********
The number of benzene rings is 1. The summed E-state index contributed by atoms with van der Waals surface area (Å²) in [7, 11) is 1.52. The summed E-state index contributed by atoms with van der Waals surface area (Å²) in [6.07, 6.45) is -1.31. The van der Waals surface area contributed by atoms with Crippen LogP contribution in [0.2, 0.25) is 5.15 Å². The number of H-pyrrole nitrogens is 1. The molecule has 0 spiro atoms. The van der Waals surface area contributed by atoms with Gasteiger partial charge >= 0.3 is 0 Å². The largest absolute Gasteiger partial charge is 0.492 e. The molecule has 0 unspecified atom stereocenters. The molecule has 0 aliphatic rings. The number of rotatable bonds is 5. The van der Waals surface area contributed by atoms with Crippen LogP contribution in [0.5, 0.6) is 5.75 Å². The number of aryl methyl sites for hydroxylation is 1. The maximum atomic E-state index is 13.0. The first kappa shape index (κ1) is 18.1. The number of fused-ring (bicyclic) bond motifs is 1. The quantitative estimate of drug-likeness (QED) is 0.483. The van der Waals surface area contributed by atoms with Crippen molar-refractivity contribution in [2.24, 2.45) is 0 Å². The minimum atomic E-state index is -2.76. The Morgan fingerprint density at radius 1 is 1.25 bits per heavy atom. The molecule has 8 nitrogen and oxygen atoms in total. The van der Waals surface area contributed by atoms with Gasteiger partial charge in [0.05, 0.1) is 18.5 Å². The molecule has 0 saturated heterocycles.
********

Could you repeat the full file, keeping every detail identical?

The number of benzene rings is 1. The summed E-state index contributed by atoms with van der Waals surface area (Å²) in [7, 11) is 1.52. The summed E-state index contributed by atoms with van der Waals surface area (Å²) in [6.07, 6.45) is -1.31. The van der Waals surface area contributed by atoms with Crippen LogP contribution in [0.2, 0.25) is 5.15 Å². The number of H-pyrrole nitrogens is 1. The molecule has 0 spiro atoms. The van der Waals surface area contributed by atoms with Gasteiger partial charge >= 0.3 is 0 Å². The largest absolute Gasteiger partial charge is 0.492 e. The molecule has 0 unspecified atom stereocenters. The molecule has 0 aliphatic rings. The number of rotatable bonds is 5. The van der Waals surface area contributed by atoms with Crippen LogP contribution in [0.5, 0.6) is 5.75 Å². The number of aryl methyl sites for hydroxylation is 1. The maximum atomic E-state index is 13.0. The first kappa shape index (κ1) is 18.1. The number of fused-ring (bicyclic) bond motifs is 1. The quantitative estimate of drug-likeness (QED) is 0.483. The van der Waals surface area contributed by atoms with Crippen molar-refractivity contribution in [2.24, 2.45) is 0 Å². The minimum atomic E-state index is -2.76. The Morgan fingerprint density at radius 1 is 1.25 bits per heavy atom. The molecule has 8 nitrogen and oxygen atoms in total. The van der Waals surface area contributed by atoms with Gasteiger partial charge in [0.05, 0.1) is 18.5 Å². The molecule has 0 saturated heterocycles.